A lot of people claim to hate Samwell Tarly. For a character with not a single trace of evil in his bones, Jon Snow's BFF seems to be a surprising source of controversy — and it's not because of what he does, but what he doesn't. To be fair, when you really think about his role in the show, Sam doesn't actually do anything.
He spent most of Game of Thrones Season 6 on the road with Gilly, his newly-madeover Real Housewife of Hornhill, even though Varys traveled from Dorne to Meereen in the space of thirty (very surreal) minutes. He stole a family heirloom in the form of Heartsbane, a Valyrian steel sword, and it was never mentioned again. Finally, he arrived at the Citadel (clip below) and discovered a library so vast you could probably swing Drogon in the atrium. And that was the end of it.
Except it wasn't the end. Every character in Game of Thrones has a purpose, a journey, an end destination, even if they have only the slightest chance of reaching it without being slain by another player in the great game. Samwell might be a buffoon, but he's not mere comic relief. He has a purpose, and one theory that's been doing the rounds since "The Winds of Winter" aired thinks it's got to the heart of the mystery surrounding said purpose.
Is Samwell Tarly The Narrator Of Everything We've Seen On Game of Thrones?
In essence, the story we've been watching for the past six seasons is not events playing out in the present, but the past being recounted by somebody with access to a vast wealth of information about an entire period of Westerosi history. Where would one access information like that? In a library. Which of the Seven Kingdoms' cities has the library to end all libraries? That would be the Oldtown. And who just rocked up there? Yup, all roads lead back to Sam.
On the surface I like this theory because, while most Thrones fan theories predict the future of a specific character, this one asks us to believe that everything — everything that came before, everything that's still to come — is being told through a narrator. Because Samwell Tarly is not God (bank that theory for another day), any account of the War of the Five Kings and the wars that followed can only have been learned in history books or by being present at the time. That would make his information susceptible to considerable bias.
If we imagine that Samwell actually wrote the history books himself, in the future, as a wise, all-knowing Maester, that would put everything we've seen to date through a lens of Northern bias. In particular it would explain why Jon Snow is generally depicted in a somewhat saintly light, and conversely why the Lannisters are all shown to be ruthless, power-hungry or downright evil, Tyrion aside. Ultimately, it suggests that the Game of Thrones we've born witness to was actually just one interpretation of what actually happened.
The only reason the show would pull a stunt like that is if it's also part of George R. R. Martin's masterplan for the books, which is not unlikely when you consider that authors of fiction often create a surrogate character who represents some version of themselves. The idea is supported by the presence of the globe-like gyroscopes in the library, mirroring those in the iconic title sequence (watch it again below if you're that rare sinner who dares to skip them when new episodes air).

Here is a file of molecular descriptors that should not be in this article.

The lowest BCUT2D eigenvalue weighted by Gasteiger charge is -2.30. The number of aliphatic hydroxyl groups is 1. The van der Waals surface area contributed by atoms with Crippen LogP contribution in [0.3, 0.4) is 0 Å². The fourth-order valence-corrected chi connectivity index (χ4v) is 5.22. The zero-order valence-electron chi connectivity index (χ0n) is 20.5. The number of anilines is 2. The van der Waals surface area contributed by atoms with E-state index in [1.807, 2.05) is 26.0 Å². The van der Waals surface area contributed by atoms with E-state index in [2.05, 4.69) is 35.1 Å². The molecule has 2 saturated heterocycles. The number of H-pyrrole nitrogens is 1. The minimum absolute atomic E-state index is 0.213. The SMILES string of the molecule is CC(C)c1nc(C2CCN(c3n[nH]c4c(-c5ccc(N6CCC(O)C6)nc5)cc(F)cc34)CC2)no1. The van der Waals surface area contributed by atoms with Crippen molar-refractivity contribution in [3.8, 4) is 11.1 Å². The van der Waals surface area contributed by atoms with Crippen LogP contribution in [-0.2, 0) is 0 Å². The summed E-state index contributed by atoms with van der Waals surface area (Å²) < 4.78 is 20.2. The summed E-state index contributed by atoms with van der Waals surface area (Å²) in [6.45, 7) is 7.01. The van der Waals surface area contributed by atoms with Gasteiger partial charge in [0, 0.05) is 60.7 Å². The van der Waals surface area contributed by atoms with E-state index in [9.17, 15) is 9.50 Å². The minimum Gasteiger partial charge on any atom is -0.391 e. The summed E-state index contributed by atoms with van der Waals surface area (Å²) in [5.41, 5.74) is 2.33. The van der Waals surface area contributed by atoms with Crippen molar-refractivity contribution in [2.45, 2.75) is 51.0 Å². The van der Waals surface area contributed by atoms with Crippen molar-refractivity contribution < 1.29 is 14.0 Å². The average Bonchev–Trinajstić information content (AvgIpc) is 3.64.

Here's what actor John Bradley had to say about the theory in interview with The Hollywood Reporter:
"The one thing I found moving about [the gyroscopes] being the same in the Citadel and in the opening titles is that it's a testament to [showrunners David Benioff and Dan Weiss'] foresight, that they can plan something that only comes to fruition much later on."
"If you take the logic of the story now, the story of Westeros and the story of the battle for the Iron Throne, it would be a book in that library. The visual motif of that is you're about to be told a story — the sense of an idea of being told a story, and people gaining that knowledge, the way Sam is absorbing knowledge in the library."
Personally, I'm not sure that Game of Thrones would risk throwing a curveball of this magnitude after asking its audience to invest in the fates of Jon Snow, Daenerys and countless other heroic (and villainous) figures for six years. In effectively revealing that everything we thought we knew was a lie of sorts, it would almost create a parallel with the controversial finale of Lost, and that's not something anybody wants to relive.
The show has also spent the last season or so in particular building toward the realization that nobody should wield absolute power — it only corrupts, as it has Cersei and arguably Daenerys — so to give one character the absolute power to tell a story of such scope and nuance would feel like hypocrisy of the tallest order.
I want to believe that this game is real, that it's happening now, and that Samwell Tarly is just one pawn on a very large chessboard — not the chessmaster himself.